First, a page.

1 gallon Whole Milk (separate out 1/4 cup)
1 quart Heavy Cream
1 tablespoon Salt
1/2 cup White Vinegar
1/2 cup Water
1. In a large stockpot on a medium-high flame, pour the Whole Milk (less 1/4 cup), Heavy Cream, and Salt. Stir occasionally until it boils.
2. Once the milk mixture boils, lower the flame to a medium-low flame and insert a thermometer. Let the mixture sit and simmer until the thermometer reads 190°F.
let's be Frank: There are some great thermometers out there, I prefer to use one that clips onto the side of the pot.
3. Now that the mixture has reached at least 190°F, remove the thermometer and pour in the Water and White Vinegar simultaneously. Stir the pot once.
let's be Frank: It's very important to only stir once. Eventhought it might be tempting, if you keep stiring at this stage, it will impact how the ricotta curdles.
4. Allow the liquid to continue to simmer and curdle into recognizable ricotta. After a few minutes, you'll begin to see the ricotta on the surface "pop" - it should look similar to a mini-volcano. When this happens, pour the 1/4 cup of Whole Milk that you reserved into the pot.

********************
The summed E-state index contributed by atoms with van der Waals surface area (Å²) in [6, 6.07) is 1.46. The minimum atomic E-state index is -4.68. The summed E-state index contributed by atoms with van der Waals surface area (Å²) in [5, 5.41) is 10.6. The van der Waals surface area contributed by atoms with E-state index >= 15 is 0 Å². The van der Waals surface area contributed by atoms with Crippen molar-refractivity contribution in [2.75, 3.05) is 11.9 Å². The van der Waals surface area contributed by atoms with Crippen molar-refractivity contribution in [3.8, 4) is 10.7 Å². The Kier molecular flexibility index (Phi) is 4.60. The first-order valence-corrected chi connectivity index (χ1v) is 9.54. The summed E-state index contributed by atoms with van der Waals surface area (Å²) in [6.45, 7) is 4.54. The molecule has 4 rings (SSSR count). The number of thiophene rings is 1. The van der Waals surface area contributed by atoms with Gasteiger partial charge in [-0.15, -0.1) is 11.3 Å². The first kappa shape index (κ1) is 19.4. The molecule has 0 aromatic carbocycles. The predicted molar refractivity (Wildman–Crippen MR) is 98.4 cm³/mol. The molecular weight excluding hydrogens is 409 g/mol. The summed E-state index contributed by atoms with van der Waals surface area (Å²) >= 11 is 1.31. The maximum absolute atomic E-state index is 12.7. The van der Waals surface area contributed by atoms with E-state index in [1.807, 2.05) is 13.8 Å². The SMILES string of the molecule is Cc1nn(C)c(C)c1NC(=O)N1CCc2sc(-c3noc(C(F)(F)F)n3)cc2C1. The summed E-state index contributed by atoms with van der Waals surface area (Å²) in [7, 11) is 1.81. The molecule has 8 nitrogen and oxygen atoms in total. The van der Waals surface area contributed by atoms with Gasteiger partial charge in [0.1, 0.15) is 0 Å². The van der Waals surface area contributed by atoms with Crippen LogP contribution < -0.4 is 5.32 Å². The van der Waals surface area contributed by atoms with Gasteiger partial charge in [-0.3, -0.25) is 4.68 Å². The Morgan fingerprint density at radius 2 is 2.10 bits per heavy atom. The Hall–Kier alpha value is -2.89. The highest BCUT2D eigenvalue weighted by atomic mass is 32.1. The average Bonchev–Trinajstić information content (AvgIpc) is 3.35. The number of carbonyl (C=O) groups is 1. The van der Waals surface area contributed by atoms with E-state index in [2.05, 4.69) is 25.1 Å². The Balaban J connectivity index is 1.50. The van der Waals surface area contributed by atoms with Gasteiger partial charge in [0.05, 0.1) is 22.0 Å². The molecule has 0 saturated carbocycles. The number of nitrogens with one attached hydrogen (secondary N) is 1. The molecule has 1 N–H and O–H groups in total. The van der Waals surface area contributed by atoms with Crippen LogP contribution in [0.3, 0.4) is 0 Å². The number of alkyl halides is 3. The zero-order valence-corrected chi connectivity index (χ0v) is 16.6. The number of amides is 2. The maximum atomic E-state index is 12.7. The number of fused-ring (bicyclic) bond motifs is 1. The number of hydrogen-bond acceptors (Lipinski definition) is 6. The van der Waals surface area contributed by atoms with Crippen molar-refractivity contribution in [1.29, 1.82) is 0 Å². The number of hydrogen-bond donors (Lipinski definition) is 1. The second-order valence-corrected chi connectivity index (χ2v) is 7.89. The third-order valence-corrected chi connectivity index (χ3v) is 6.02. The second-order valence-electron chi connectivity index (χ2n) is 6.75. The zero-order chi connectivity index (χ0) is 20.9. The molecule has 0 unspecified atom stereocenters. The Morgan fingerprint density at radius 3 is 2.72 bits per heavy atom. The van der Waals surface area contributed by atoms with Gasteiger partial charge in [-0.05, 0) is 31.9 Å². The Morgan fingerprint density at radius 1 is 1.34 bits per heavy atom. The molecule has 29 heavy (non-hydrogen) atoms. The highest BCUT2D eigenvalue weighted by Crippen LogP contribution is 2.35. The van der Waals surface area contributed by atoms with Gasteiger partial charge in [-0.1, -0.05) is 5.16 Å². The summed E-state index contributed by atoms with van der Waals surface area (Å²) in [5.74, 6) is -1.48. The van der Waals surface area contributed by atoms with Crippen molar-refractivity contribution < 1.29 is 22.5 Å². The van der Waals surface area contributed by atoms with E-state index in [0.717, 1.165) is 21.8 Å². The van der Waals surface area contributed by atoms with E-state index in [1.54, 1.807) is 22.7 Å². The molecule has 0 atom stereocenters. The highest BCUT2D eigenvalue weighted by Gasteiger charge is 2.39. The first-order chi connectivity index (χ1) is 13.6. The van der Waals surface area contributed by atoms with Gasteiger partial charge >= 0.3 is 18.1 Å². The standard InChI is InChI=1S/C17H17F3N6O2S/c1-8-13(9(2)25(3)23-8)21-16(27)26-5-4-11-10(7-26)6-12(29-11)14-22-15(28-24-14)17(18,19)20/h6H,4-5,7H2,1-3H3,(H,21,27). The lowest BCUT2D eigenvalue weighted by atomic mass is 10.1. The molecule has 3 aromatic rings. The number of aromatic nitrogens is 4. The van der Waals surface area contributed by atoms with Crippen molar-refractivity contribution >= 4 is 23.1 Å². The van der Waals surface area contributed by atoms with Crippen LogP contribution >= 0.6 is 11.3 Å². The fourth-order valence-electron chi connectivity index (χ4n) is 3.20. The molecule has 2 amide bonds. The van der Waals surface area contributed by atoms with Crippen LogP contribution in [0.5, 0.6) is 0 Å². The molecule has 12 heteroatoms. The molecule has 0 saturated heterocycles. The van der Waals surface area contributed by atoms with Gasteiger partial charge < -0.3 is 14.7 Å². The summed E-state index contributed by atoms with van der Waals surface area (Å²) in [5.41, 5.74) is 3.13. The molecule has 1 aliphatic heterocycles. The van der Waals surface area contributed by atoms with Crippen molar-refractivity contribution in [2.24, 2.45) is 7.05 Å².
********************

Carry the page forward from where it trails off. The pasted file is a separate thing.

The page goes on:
let's be Frank: By putting in the cold milk, it will briefly drop the temperature in the pot and allow for a second wave of curdling.
5. Turn off the flame, cover the pot, and let it sit for about 10 minutes.
6. After 10 minutes, you can strain out the ricotta, add to pasta, and enjoy.
let's be Frank: After straining out the ricotta curds, be sure to save about 1 cup of liquid from the pot. This can be used to "reinvigorate" the ricotta if you removed too much liquid during the straining process.
let's be Frank: While optional, some people find that a sprinkle of sugar on the ricotta can further bring out the flavor.
let's be Frank: This ricotta is served best with a pasta that really grabs the ricotta. Typically, my preference is Campanelle but shells or Fusilli work well also.